The Research Project Europe 1815-1914

P.O. Box 24
Unioninkatu 40
FI-00014 University of Helsinki




The programme is continuously updated. New events might be advertised with short notice. External participants are welcome but preferably on a regular basis. Since the number of seats is limited pre-registration with project coordinator Minna Vainio (minna.vainio[at] is requested.
October 2011
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4-6 Oct
International Law and Empire Workshop

Martti Koskenniemi and Anne Orford
more information (ECI)

Programme (pdf)

From the 4th to 6th of October, ERERE project co-director Martti Koskenniemi, and professor Anne Orford, University of Melbourne, convened a workshop on the theme of International Law and Empire. The workshop brought together nearly thirty leading scholars from international law, history, anthropology, international relations and literature to assess the role of law in the organisation and occasional critique of formal and informal empire, and the role of empire in the organisation of modern international law.

The convenors asked the following questions: How did international law contribute to the process of European expansion from the 16th century to the 20th century? What has been the role of legal institutions and legal thought in the organisation of global commercial relations from the time of the Spanish empire to the present? How have international law and legal thought affected the global distribution of material and resources? To what extent have rules of public and private law facilitated the establishment of imperial relationships and when have they instead operated as an anti-imperial force? To what extent do the concepts of empire and imperialism help to grasp the nature of global relations today? Do categories of "formal" and "informal" empire still have a useful role to play in analysing the present world? Are the normative foundations and the legal relationships of "globalisation" similar or different from those of formal "empire"? Have imperialism and anti-imperialism still purchase as terms of political analysis and engagement?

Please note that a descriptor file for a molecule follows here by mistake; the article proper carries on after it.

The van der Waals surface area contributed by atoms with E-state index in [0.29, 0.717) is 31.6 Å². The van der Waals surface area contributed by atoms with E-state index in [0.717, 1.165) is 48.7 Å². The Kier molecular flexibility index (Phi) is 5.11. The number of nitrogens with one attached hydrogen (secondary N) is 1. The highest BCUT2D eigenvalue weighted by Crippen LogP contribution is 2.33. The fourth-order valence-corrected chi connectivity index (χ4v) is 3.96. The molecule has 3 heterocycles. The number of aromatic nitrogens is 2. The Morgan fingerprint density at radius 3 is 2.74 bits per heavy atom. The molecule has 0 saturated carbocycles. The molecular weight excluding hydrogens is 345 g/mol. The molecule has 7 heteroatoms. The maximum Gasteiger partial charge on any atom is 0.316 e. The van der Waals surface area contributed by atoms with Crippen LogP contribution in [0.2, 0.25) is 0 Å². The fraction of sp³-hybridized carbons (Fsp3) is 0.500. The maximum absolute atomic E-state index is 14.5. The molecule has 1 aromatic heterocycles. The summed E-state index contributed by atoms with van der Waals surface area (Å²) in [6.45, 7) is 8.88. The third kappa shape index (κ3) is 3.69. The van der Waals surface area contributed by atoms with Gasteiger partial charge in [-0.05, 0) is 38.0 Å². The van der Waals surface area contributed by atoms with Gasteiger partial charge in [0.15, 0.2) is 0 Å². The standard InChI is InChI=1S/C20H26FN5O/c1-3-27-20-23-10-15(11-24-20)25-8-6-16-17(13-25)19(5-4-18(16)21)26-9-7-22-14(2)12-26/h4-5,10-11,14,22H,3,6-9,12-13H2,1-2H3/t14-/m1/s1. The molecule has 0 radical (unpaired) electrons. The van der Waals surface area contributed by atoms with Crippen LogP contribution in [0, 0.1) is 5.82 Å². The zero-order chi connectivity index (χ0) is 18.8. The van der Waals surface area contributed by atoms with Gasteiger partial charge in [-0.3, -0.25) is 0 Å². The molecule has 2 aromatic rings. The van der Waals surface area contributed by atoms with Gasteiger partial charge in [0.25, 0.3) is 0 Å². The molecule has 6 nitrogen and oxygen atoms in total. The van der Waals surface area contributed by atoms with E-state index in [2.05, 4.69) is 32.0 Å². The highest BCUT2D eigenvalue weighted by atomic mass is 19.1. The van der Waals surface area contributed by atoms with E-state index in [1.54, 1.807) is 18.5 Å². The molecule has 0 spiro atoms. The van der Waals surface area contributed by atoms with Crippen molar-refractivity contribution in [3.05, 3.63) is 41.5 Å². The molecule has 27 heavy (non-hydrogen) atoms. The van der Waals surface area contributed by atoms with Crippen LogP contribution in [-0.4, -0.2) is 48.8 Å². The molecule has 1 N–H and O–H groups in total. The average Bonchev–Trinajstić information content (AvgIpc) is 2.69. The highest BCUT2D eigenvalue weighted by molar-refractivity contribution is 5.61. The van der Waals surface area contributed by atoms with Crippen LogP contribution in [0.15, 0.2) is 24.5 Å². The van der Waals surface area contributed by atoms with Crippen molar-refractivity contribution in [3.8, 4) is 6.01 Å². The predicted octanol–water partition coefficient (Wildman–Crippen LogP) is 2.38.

The conference presentations were divided in panels on imperial history and international law, international law and early modern empire, informal empire and the history of administration, universalism, international law and empire, private law and commercial empire, the empire of humanitarianism, international law and imperial war-making, decolonisation and the transformations of empire.
The presentations were rich and diverse and sought to answer the questions posed by the convenorswhile posing new provocative questions.

Some of these questions led to methodological reconsiderations. How should texts be read? Should we care what they were intented to mean, or should we worry about their reception and effects? What is the relation between norms and actions, contexts, habits as norms, the law of nations as a general idiom? The practice of reading is important: what we read, how we read, who we are when we read and when we write. Do we read or write in order to understand this world today or to make visible what was invisible? Can we really be impartial objective observers? Do we read and write as activists as revolutionaries, as counterrevolutionaries?

These questions in relation to writing the history of empire provoked a bigger inquiry on what is empire and how to evaluate it in relation to international law. The answers were seen as unstable so it was suggested by the convenors that perhaps what may be important is studying the process of giving those answers. Why are some empires seen as "good" and others as "bad"? Why is the Roman empire celebrated vrs others that are chastised? What makes us think of some historical experience as empire? Does this distinction still do work for us today? Why are we antiimperial today? Is empire and international law the big topic or is it passing? What is the usefulness of the particular framework of empire and international law? Is empire universalism in its darkest side? Instead of looking at law as an accomplice to empire can we also see it as a universalizing gesture against international law´s solipsism?

22 Oct
European Wars and Nationalism
Ute Planert, Universität Wuppertal, “The Long-Term Implications of the Napoleonic Wars for Europe”, John Hutchinson, London School of Economics, “Wars and Nationalism”,
venue: Tieteiden Talo (Kirkkokatu 6), room 313